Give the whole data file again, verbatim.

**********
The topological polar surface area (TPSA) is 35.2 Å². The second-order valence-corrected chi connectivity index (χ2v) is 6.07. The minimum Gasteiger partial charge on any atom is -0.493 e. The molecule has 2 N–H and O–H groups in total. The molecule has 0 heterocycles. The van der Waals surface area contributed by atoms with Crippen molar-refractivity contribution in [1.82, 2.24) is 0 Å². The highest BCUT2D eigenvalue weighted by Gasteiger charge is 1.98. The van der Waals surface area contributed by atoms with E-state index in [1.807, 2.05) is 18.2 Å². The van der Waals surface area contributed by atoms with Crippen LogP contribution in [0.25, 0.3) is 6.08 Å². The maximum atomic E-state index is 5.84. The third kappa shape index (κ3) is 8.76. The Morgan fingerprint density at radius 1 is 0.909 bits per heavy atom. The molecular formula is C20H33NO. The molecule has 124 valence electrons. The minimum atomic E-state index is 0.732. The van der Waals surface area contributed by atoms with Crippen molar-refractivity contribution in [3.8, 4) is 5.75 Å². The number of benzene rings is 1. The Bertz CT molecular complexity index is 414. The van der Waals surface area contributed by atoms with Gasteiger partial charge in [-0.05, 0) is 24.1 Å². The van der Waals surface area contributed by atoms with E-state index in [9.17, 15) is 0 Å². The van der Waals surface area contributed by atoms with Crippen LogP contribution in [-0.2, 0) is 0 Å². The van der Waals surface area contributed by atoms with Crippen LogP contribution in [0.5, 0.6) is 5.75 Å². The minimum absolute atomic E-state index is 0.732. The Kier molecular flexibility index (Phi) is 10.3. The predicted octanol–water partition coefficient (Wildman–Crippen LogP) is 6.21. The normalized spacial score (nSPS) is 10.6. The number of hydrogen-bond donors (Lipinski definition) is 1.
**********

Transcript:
The topological polar surface area (TPSA) is 35.2 Å². The second-order valence-corrected chi connectivity index (χ2v) is 6.07. The minimum Gasteiger partial charge on any atom is -0.493 e. The molecule has 2 N–H and O–H groups in total. The molecule has 0 heterocycles. The van der Waals surface area contributed by atoms with Crippen molar-refractivity contribution in [1.82, 2.24) is 0 Å². The highest BCUT2D eigenvalue weighted by Gasteiger charge is 1.98. The van der Waals surface area contributed by atoms with E-state index in [1.807, 2.05) is 18.2 Å². The van der Waals surface area contributed by atoms with Crippen LogP contribution in [0.25, 0.3) is 6.08 Å². The maximum atomic E-state index is 5.84. The third kappa shape index (κ3) is 8.76. The Morgan fingerprint density at radius 1 is 0.909 bits per heavy atom. The molecular formula is C20H33NO. The molecule has 124 valence electrons. The minimum atomic E-state index is 0.732. The van der Waals surface area contributed by atoms with Crippen molar-refractivity contribution in [3.8, 4) is 5.75 Å². The number of benzene rings is 1. The Bertz CT molecular complexity index is 414. The van der Waals surface area contributed by atoms with Gasteiger partial charge in [-0.05, 0) is 24.1 Å². The van der Waals surface area contributed by atoms with E-state index in [9.17, 15) is 0 Å². The van der Waals surface area contributed by atoms with Crippen LogP contribution in [-0.2, 0) is 0 Å². The van der Waals surface area contributed by atoms with Crippen LogP contribution in [0.5, 0.6) is 5.75 Å². The minimum absolute atomic E-state index is 0.732. The Kier molecular flexibility index (Phi) is 10.3. The predicted octanol–water partition coefficient (Wildman–Crippen LogP) is 6.21. The normalized spacial score (nSPS) is 10.6. The number of hydrogen-bond donors (Lipinski definition) is 1.